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China turns against official extravagance
By John Sudworth
Source – BBC, published February 6, 2013

Source - BBC: Such was the extent of officials' spending on luxuries that the clampdown is said to have depressed share prices in high-end liquors.

Source – BBC: Such was the extent of officials’ spending on luxuries that the clampdown is said to have depressed share prices in high-end liquors.

Shanghai’s Hotel Industry Association is, you would think, naturally a conservative kind of organisation.

It represents more than 50 five-star hotels, which cater for the city’s rich and powerful elite.

The association’s president, Huang Tiemin, is himself a top hotelier and a card-carrying member of the Communist Party.

Please click here to read rest of the article at its source.
Read the rest of this entry »

Filed under: 52 Unacceptable Practices, BBC, Charm Offensive, ChinaUS Focus, Collectivism, Culture, Domestic Growth, Economist, Government & Policy, Influence, Mapping Feelings, New Leadership, Politics, Public Diplomacy, Social, Strategy, Tao Guang Yang Hui (韬光养晦), The Chinese Identity

Chen Guangcheng: The great escape [The Economist]


Chen Guangcheng accompanied by U.S. Ambassador to China Gary Locke (R) at a hospital in Beijing Photo: REUTERS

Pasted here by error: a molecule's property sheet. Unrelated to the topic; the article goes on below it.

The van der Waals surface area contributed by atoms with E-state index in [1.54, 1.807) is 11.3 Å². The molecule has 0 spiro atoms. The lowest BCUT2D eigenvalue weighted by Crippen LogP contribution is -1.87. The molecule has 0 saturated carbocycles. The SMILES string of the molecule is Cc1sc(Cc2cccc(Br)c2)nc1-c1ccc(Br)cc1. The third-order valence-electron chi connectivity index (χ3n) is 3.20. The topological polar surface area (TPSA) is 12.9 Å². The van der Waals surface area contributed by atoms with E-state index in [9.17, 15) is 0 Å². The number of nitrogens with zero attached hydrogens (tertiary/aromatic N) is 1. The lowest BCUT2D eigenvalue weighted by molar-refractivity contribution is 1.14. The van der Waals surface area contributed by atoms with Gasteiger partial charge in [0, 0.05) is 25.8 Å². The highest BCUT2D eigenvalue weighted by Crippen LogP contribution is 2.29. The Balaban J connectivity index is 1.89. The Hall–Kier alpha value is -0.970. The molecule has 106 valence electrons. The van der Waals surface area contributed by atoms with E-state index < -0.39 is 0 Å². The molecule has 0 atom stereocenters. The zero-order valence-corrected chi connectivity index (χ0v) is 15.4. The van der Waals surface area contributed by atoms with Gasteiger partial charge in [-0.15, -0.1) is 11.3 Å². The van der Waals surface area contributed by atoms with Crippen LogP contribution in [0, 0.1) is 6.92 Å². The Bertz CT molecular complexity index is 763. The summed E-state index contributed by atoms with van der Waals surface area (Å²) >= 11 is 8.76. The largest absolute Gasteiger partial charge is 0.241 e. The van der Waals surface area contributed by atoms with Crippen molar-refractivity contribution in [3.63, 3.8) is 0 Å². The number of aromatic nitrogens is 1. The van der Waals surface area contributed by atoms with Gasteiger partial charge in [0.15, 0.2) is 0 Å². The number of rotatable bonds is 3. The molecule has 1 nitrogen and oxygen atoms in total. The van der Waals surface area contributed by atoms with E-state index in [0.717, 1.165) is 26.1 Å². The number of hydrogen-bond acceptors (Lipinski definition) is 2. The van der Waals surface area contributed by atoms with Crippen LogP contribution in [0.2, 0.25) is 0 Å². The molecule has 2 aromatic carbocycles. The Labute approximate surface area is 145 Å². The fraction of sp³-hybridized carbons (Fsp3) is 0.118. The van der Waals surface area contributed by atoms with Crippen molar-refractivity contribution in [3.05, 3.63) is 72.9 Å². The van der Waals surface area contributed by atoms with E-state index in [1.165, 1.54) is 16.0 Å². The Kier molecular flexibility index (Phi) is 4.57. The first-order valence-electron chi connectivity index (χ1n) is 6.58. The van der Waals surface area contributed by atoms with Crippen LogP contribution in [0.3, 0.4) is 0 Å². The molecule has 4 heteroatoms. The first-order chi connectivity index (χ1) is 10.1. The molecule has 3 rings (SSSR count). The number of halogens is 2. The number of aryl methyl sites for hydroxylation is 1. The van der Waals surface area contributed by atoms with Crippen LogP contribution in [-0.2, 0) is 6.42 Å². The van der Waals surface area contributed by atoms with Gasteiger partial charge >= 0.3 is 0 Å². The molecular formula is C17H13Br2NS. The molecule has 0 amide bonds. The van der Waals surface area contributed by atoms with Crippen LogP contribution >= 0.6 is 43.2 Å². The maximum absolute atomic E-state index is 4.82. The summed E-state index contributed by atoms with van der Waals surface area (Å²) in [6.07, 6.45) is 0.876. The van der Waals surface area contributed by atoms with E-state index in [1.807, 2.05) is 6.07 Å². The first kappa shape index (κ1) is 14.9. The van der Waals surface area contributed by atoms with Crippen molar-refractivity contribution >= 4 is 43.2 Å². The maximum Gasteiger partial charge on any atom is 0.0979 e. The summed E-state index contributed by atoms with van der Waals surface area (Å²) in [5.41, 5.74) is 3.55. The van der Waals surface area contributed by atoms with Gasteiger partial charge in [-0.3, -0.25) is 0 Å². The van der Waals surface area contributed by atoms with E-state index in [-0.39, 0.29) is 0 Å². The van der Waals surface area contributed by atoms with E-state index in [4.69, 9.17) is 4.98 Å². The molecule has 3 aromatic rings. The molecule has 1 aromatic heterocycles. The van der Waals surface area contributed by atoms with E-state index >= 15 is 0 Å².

The narratives of fallen princeling and blind activist converge to change the complexion of the Chinese meta narrative. Or so it seems. Recent media glare has been nothing short of intense.

Trending like wildfire in both traditional and new media, Bo Xilai and now Chen Guangcheng (陈光诚) are certainly making headlines in a landscape where Chinese soft power and its national image seems to be taking a global hit.

Has the CCP’s grip on power and control of information facing an unprecedented challenge since 1989? Perhaps things have gotten out of hand in an unsteady transition to a new generation of leadership, encumbered by legacies on one hand, and suspicion on the other.

Is the party finally showing a vulnerability not seen in decades? China’s Great Firewall of censorship is now on overdrive as all manner of search terms have been banned – to the extent of Chen’s surname, which is one of the most common of Chinese surnames.

A previously successful message illuminated by the headlights of economic growth now sees new challenges. This in some ways was to be expected. As China opened up and learnt the ways of connectivity with networked societies, it had to learn to cross the river of old paradigms of building great walls one stone at a time.